A wonderful, rich tapestry like Geraldine Brooks’s March is a little hard for me to review, but as I just finished it last night, the story is still fresh in my mind . . . so here we go!
March is a riveting work of historical fiction set in 1861, early days of the American Civil War. An addition to the world of Louisa May Alcott’s Little Women, the novel follows Robert March, the girls’ absentee father, as he leaves Massachusetts for Virginia in order to minister and help educate the former slaves on the struggling plantation owned by Ethan Canning.
The book is so much more than that, though. March, a minister, leaves his beloved Marmee and “little women” in order to help “put his money where his mouth is,” if you’ll pardon the cliche. Marmee and Robert are abolitionists who speak and preach often about the evils of slavery and have opened their home up as a stop on the Underground Railroad, but Mr. March knows how strongly Marmee feels about the cause — and wants to do more, to please her and himself. When a group of frightened young men from his town join the Union forces and ask him for some words of comfort, March surprises all assembled — especially his wife — by stating he plans join them and enlist in the Army himself. And thus begins his harrowing journey toward education and redemption — and reconciling his painful past.
I’ll leave the intricacies of the plot uncovered, since reading the book was such an adventure for me. I didn’t know much of anything at all about it, and I’ve never read Little Women; I didn’t know if March would even survive the journey. Readers will clomp along in March’s boots through much of the story, which takes him from Massachusetts to Virginia to Washington, D.C. and around again. We travel through distance and time, but I was never bored or agitated as everything continued to shift. Stories of the past and the present are blended together so well, the book did feel a bit like a mystery to me — all of the clues eventually came together.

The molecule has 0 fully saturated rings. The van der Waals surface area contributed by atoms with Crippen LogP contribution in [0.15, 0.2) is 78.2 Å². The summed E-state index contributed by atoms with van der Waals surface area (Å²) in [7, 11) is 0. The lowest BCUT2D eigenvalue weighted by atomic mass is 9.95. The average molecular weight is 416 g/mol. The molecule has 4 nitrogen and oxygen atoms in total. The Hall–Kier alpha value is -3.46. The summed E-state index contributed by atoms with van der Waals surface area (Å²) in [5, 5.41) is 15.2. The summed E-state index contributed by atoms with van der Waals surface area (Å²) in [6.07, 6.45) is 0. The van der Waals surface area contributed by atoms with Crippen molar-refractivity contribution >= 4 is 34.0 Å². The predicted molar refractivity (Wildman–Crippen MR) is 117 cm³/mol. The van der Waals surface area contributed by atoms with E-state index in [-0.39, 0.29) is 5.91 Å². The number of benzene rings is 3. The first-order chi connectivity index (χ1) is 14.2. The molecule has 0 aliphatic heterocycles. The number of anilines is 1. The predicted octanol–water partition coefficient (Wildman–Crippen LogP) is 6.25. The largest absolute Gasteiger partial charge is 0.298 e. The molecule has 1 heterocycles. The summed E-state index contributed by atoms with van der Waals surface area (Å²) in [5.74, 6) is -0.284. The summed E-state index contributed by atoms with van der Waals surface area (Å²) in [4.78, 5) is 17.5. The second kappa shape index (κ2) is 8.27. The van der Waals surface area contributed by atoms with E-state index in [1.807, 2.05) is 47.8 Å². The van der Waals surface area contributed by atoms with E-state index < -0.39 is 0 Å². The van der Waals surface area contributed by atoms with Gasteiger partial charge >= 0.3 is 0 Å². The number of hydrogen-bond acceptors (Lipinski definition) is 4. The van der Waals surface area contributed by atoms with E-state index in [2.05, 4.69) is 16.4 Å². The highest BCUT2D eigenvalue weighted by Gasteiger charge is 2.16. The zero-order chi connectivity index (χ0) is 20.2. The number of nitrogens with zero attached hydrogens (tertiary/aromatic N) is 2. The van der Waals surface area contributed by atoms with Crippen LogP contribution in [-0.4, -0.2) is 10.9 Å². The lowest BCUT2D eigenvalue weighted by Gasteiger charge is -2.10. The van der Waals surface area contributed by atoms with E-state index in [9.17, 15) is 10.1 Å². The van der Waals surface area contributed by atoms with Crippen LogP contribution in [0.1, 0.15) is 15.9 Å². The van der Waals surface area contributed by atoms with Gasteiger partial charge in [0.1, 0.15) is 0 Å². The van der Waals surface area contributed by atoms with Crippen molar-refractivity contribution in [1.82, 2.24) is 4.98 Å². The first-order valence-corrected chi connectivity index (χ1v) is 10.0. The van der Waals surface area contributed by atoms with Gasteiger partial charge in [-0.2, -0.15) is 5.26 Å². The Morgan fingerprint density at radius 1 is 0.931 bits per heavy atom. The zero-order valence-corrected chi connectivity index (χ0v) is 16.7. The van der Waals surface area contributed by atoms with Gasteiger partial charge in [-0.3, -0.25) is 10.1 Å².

And at many moments, March left me breathless. After reading and loving Brooks’s Year of Wonders, I knew to expect a book deftly blending truth and fiction, but March felt less like a novel and more like a diary to me. The man himself is a study of how war changes a person — and I could see pieces of friends and boyfriends embodied in his character, noting that they return to me now from a very different war, but a brutal war just the same. Much of the emotion and turmoil expressed is universal — and probably universal to both sides fighting the battle. It’s just that I was placed so exquisitely inside his mind, it was hard for me to empathize with anyone else.
I loved reading Mr. March’s letters to Marmee at the beginnings of chapters, watching him carefully weighing each word to not be untruthful, but to spare his beloved the pain of knowing the true extent of perilous life in the South. When Mr. March arrives at the Virginian plantation to work with Canning and the freed slaves, I felt my entire body tensing — knowing that the precarious “castle” (or dilapidated estate house) in which they lived would eventually crumble. March developed quite the reputation as an abolitionist — of which he was proud, but still — and couldn’t find much peace over it. But nor could he find any peace over the vile institution of slavery in America. Or the measures in which he chooses to combat it . . .
In the end, did he find his peace? Read March. Lovers of historical fiction will devour this one quickly, and fans of Louisa May Alcott’s Little Women will rejoice at this “backstage” take on a beloved classic. And I don’t think I’ll look at history quite the same way again.
4.5 out of 5!